Filibuster Devotees Rob Democrats Of Any Leverage In Debt Ceiling Standoff

WASHINGTON, DC - SEPTEMBER 28: Sen. Kyrsten Sinema (R-AZ) arrives for a lunch meeting with Senate Democrats at the U.S Capitol on September 28, 2021 in Washington, DC. (Photo by Drew Angerer/Getty Images)
September 28, 2021 6:14 p.m.

Democrats, steaming over what they see as abject Republican hypocrisy and recklessness over the debt ceiling, are trying really hard not to capitulate to the opposition party. 

Democratic leadership in both chambers resoundingly swatted down the idea of hiking the debt ceiling through reconciliation, citing the procedural difficulties and uncertain timeframe involved with amending their budget resolution. 

Meanwhile, Senate Majority Leader Chuck Schumer (D-NY) asked for unanimous consent Tuesday on a bill to suspend the debt limit, first giving a press conference in which he warned Republicans that they’d be considered dishonest and dangerous if they blocked it. Senate Minority Leader Mitch McConnell (R-KY) did, immediately. 

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While Democrats are trying to match Republicans’ power play by insisting that the debt ceiling be addressed through regular order, they’re impossibly hamstrung by the filibuster devotion of Sens. Joe Manchin (D-WV) and Kyrsten Sinema (D-AZ). 

“If they don’t provide votes, we’re going to do what needs to be done to save the credit worthiness of this country,” Sen. Tim Kaine (D-VA) told reporters, referring to Republicans, when asked if Democrats were considering reforming the filibuster to get the debt ceiling suspension passed. 

McConnell appears completely unbowed by the threat, confident in the recalcitrance of Manchin and Sinema. Democrats have spent months trying to win the two senators over on voting rights, the common wisdom being that the issue is dire and dramatic enough to sway the lawmakers into at least embracing filibuster reform — perhaps a carveout to the rule for issues pertaining to democracy and the franchise. A group of senators worked during recess to tweak a piece of voting rights legislation, the better to get Manchin on board and one step closer to changing his mind on the Senate rule.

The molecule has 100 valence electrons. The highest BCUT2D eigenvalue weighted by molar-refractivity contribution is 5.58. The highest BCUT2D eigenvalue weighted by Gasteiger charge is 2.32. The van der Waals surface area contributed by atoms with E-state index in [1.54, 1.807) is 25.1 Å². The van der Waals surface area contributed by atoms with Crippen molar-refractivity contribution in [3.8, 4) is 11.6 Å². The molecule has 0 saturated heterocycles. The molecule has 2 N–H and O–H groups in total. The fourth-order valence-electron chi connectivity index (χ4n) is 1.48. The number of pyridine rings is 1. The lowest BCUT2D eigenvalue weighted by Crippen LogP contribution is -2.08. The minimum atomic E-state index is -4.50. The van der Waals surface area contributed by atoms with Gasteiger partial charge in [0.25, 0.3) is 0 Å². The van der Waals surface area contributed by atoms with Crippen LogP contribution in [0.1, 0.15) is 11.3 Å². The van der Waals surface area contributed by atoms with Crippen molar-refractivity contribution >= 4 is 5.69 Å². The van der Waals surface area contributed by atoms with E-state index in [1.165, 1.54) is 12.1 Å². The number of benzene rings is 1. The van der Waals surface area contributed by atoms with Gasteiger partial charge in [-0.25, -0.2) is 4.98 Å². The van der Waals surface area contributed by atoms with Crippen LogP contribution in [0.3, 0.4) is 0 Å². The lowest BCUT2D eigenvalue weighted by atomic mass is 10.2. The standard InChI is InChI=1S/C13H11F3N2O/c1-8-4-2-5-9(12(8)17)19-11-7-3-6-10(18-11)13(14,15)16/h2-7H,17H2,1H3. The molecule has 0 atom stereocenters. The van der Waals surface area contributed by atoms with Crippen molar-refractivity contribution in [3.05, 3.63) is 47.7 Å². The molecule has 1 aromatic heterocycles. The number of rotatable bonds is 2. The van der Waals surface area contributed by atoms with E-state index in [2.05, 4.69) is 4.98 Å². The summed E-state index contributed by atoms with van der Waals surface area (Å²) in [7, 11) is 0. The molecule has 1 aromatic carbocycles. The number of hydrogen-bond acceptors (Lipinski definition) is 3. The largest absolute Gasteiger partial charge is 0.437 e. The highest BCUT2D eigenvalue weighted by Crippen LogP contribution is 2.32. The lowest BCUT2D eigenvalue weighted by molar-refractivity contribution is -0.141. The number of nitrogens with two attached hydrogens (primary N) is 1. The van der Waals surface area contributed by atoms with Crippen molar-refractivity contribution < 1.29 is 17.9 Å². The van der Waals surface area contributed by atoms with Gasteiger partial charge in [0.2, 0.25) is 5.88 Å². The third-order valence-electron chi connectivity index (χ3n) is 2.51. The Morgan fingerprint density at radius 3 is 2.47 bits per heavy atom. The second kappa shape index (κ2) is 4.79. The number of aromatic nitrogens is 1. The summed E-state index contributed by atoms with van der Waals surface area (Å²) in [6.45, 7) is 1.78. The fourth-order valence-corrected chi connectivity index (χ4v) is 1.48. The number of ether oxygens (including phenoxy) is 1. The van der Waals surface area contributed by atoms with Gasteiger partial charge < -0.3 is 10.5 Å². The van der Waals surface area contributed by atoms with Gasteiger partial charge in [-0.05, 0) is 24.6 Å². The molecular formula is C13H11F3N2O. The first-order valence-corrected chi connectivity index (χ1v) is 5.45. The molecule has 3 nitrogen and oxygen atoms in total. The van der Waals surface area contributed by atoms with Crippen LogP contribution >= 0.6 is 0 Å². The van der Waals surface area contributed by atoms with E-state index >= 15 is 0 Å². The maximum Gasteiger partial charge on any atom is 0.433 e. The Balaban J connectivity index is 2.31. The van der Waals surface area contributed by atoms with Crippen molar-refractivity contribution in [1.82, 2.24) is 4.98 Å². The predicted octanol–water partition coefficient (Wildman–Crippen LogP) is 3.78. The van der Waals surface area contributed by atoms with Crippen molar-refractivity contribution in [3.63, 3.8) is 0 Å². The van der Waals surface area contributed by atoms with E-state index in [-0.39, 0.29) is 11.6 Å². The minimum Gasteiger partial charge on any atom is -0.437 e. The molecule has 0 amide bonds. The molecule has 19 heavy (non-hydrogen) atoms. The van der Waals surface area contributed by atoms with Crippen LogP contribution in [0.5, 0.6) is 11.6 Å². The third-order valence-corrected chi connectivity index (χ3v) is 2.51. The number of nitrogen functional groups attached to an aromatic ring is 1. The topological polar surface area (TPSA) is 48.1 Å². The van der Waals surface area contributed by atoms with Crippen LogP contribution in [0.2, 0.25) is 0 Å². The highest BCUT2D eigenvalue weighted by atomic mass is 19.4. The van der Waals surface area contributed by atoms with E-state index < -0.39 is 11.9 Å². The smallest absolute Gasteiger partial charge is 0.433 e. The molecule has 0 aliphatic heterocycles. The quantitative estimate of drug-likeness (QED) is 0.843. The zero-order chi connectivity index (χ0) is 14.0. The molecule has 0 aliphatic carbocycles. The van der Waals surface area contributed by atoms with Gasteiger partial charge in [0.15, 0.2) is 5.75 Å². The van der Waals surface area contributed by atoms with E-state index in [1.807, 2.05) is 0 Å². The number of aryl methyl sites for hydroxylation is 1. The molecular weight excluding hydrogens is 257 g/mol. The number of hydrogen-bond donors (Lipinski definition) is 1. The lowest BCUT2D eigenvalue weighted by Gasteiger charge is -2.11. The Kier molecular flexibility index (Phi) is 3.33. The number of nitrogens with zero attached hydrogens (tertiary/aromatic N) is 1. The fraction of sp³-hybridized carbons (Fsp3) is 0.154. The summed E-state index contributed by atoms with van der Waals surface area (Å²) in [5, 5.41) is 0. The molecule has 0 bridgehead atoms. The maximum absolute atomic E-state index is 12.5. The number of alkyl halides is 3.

The new bill was written, Manchin’s cosponsors are arranging fruitless meetings with Republicans to help him win over GOP votes, yet his calculus on the filibuster seems unchanged. 

Republicans celebrate the blockade these two Democratic senators happily maintain. Their confidence in Democrats’ self-limiting was surely only strengthened by White House Press Secretary Jen Psaki’s comments Tuesday about President Joe Biden’s enduring support of the filibuster, even in the face of the debt ceiling fight. 

“The President’s position has not changed on that,” she said.

Those positions make Democratic threats, particularly now, completely hollow. 

Democrats can hold as many angry press conferences as they want. They can force Republicans to vote down legislation that would avert economic catastrophe born from the United States exceeding its borrowing limit again and again, and shame them for it. 

But at the moment, they lack leverage, and McConnell knows it. Without any way to pass the debt ceiling legislation through regular order thanks to the filibuster guarding the gates, they’ll have to do it through reconciliation — or match Republicans’ high-stakes game of political chicken, and wait to see which side blinks first. 

That kind of win-at-all-costs tactic, though, is not the usual Democratic way. And McConnell knows that too.

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